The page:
Being deprived of sleep can increase your chance of sickness by 50%, reduce your ability to lose weight, increase your chance of stroke and heart attack and drain you mentally. But, sometimes, we are unable to sleep despite all efforts to — we could be struck with insomnia.
Insomnia: What is It?
Insomnia is defined as being unable to sleep despite having plenty of opportunity to sleep (1). People with insomnia usually have one or more of the following symptoms (as defined by the national sleep foundation):
- Difficulty falling asleep
- Difficulty staying asleep (waking up during the night and having trouble returning to sleep)
- Waking up too early in the morning
- Unrefreshing sleep (also called “non-restorative sleep”)
- Fatigue or low energy
- Cognitive impairment, such as difficulty concentrating
- Mood disturbance, such as irritability
- Behavior problems, such as feeling impulsive or aggression
- Difficulty at work or school
- Difficulty with personal relationships, including family, friends, and caregivers
But how long do you have to be unable to sleep for it to be called insomnia?
Insomnia: Duration and Types
Acute Insomnia is when you are unable to fall asleep in the short term. This is usually due to a stressful event at work or school or home and usually only lasts a handful of nights. Usually, this type of insomnia resolves on its own after the stressful event has passed.
Chronic Insomnia is when you are unable to fall asleep for at least 3 nights a week for at least 3 months in a row. At this point, it has become very disruptive to your daily life and is severely impacting your ability to function.
Insomnia is considered Secondary if it is caused by other health conditions. However, it may be deemed primary if it is found that no other health conditions caused insomnia you are experiencing.
But what can cause Insomnia?
Insomnia: The Causes
A variety of things can lead to chronic insomnia. Let’s step through each of them:
- Severe circadian disruption: your brain has a sleep and wake cycle it uses to manage the maintenance of your body. If you severely disrupt your circadian rhythm, this can cause severe insomnia.
- Your travel or work schedule: Danish nurses were compensated due to working graveyard (through the night) shifts over 20 years. The Danish ruling found that the activity had an impact on their sleep patterns (2)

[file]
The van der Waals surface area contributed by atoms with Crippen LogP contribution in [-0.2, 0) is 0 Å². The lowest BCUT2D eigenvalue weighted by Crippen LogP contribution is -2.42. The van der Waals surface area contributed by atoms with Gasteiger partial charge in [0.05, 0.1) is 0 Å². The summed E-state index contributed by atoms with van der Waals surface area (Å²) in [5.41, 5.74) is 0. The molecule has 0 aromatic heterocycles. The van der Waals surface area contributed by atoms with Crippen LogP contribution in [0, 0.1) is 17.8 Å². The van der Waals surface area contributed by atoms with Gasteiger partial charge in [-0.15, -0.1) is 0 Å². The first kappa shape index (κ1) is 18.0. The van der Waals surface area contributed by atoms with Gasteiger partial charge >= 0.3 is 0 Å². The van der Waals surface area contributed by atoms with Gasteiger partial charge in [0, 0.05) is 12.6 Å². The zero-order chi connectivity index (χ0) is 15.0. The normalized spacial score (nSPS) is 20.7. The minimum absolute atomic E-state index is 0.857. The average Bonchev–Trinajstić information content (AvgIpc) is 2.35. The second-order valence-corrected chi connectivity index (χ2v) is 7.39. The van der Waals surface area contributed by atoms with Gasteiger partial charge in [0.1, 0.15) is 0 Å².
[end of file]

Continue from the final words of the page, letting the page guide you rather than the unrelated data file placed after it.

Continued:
- Eating late in the day can disrupt your ability to fall asleep
- Extreme stress at work or home
- Particular medical conditions may have insomnia associated with them
- Chronic Pain
- Sleep Apnea
- Heart Disease
- Alzheimer’s Disease
- Parkinson’s Disease
- Psychiatric conditions can come with insomnia, too
- Depression – note that insomnia can actually aggravate depression and anxiety.
- Bipolar Disorder
- Nicotine: As Nicotine is a stimulant, it has several effects on sleep that has been shown in research (3)
- Smoking any type of tobacco such as cigarettes, pipe tobacco, and also vaping. You can read more about it here.
Are There Specific Psychological Causes of Insomnia?
One of the questions I always wondered when struggling sleeping is, is it all just in my head? Am I causing this with my feelings and thoughts?
Here are some psychological causes of insomnia:
- Anxiety & Worry – does it cause insomnia? Perhaps: the sleep foundation states it can make insomnia worse. (4)
- Stress: work, family, or emotional
But don’t worry too much: We cover how to battle all of this below!
What Are the Effects of Sleep Deprivation?
I want to be very explicit here: there have been tons of research done into the effects of sleep deprivation. If you are struggling with insomnia, don’t be afraid to ask your physician for help. If your job is really interfering with your ability to sleep, consider these effects of sleep deprivation:
- Keep in mind that sleeping as little as 4 hours can have as much effect on your brain and sleeping zero hours. Humans are notorious for our inability to recognize this weakness when we are missing sleep.
- 17 hours of sleep deprivation is equivalent to being drunk in terms of cognitive performance (link).
- Did you know your ability to perform actually decreases with how long you’re awake?
- Ten days of sleeping 6 hours a night is equivalent to having a night with no sleep according to brain function.
- Sleep Deprivation Affects Your Heart (sleep foundation research).
- Long nights cause a detrimental effect on your cancer-fighting cells: a study was done (Michael Irwin, University of California) where 70% of the cancer-fighting cells were reduced from a 4 hour night of sleep.
- Sleep deprivation increases your calorie intake and reduces your calorie burn.
- Consider this: when living on a reduced calorie diet get your sleep! A study was done on two groups — both on a low-calorie diet — but one group only got 5.5 hours of sleep vs. 8 hours of sleep. They both lost weight, but the 5.5 hours of sleep group lost 70% from muscle mass! The full sleeping group lost as much as 50% of their weight from body fat.